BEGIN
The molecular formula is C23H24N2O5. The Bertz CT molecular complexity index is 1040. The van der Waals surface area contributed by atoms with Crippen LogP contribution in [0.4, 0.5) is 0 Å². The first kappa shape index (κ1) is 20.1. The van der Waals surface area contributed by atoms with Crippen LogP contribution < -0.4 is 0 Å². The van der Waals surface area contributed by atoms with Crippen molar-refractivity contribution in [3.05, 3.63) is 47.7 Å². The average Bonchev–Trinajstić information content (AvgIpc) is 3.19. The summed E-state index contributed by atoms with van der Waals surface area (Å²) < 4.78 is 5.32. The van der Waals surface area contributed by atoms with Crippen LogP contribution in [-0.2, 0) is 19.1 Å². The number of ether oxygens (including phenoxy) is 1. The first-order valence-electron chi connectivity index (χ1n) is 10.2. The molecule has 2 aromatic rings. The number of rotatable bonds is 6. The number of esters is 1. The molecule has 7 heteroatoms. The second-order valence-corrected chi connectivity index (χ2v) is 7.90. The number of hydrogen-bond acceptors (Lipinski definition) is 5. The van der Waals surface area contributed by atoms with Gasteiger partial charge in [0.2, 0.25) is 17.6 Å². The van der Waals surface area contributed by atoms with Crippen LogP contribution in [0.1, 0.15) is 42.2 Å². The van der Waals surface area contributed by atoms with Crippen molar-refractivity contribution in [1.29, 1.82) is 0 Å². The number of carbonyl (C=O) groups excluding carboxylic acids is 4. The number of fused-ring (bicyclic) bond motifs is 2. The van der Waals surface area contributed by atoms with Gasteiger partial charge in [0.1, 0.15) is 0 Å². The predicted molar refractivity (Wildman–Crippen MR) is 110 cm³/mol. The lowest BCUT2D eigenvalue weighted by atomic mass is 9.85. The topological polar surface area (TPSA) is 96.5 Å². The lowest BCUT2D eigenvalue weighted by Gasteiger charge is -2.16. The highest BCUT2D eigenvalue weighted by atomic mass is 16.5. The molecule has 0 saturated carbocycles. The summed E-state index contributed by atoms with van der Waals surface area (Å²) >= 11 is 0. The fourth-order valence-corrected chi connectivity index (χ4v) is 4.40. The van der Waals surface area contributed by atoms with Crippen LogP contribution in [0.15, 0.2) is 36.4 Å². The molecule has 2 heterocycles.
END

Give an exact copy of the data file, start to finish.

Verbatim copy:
The molecular formula is C23H24N2O5. The Bertz CT molecular complexity index is 1040. The van der Waals surface area contributed by atoms with Crippen LogP contribution in [0.4, 0.5) is 0 Å². The first kappa shape index (κ1) is 20.1. The van der Waals surface area contributed by atoms with Crippen LogP contribution < -0.4 is 0 Å². The van der Waals surface area contributed by atoms with Crippen molar-refractivity contribution in [3.05, 3.63) is 47.7 Å². The average Bonchev–Trinajstić information content (AvgIpc) is 3.19. The summed E-state index contributed by atoms with van der Waals surface area (Å²) < 4.78 is 5.32. The van der Waals surface area contributed by atoms with Crippen LogP contribution in [-0.2, 0) is 19.1 Å². The number of ether oxygens (including phenoxy) is 1. The first-order valence-electron chi connectivity index (χ1n) is 10.2. The molecule has 2 aromatic rings. The number of rotatable bonds is 6. The number of esters is 1. The molecule has 7 heteroatoms. The second-order valence-corrected chi connectivity index (χ2v) is 7.90. The number of hydrogen-bond acceptors (Lipinski definition) is 5. The van der Waals surface area contributed by atoms with Gasteiger partial charge in [0.2, 0.25) is 17.6 Å². The van der Waals surface area contributed by atoms with Crippen LogP contribution in [0.1, 0.15) is 42.2 Å². The van der Waals surface area contributed by atoms with Crippen molar-refractivity contribution in [1.29, 1.82) is 0 Å². The number of carbonyl (C=O) groups excluding carboxylic acids is 4. The number of fused-ring (bicyclic) bond motifs is 2. The van der Waals surface area contributed by atoms with Gasteiger partial charge in [0.1, 0.15) is 0 Å². The predicted molar refractivity (Wildman–Crippen MR) is 110 cm³/mol. The lowest BCUT2D eigenvalue weighted by atomic mass is 9.85. The topological polar surface area (TPSA) is 96.5 Å². The lowest BCUT2D eigenvalue weighted by Gasteiger charge is -2.16. The highest BCUT2D eigenvalue weighted by atomic mass is 16.5. The molecule has 0 saturated carbocycles. The summed E-state index contributed by atoms with van der Waals surface area (Å²) >= 11 is 0. The fourth-order valence-corrected chi connectivity index (χ4v) is 4.40. The van der Waals surface area contributed by atoms with Crippen LogP contribution in [0.15, 0.2) is 36.4 Å². The molecule has 2 heterocycles.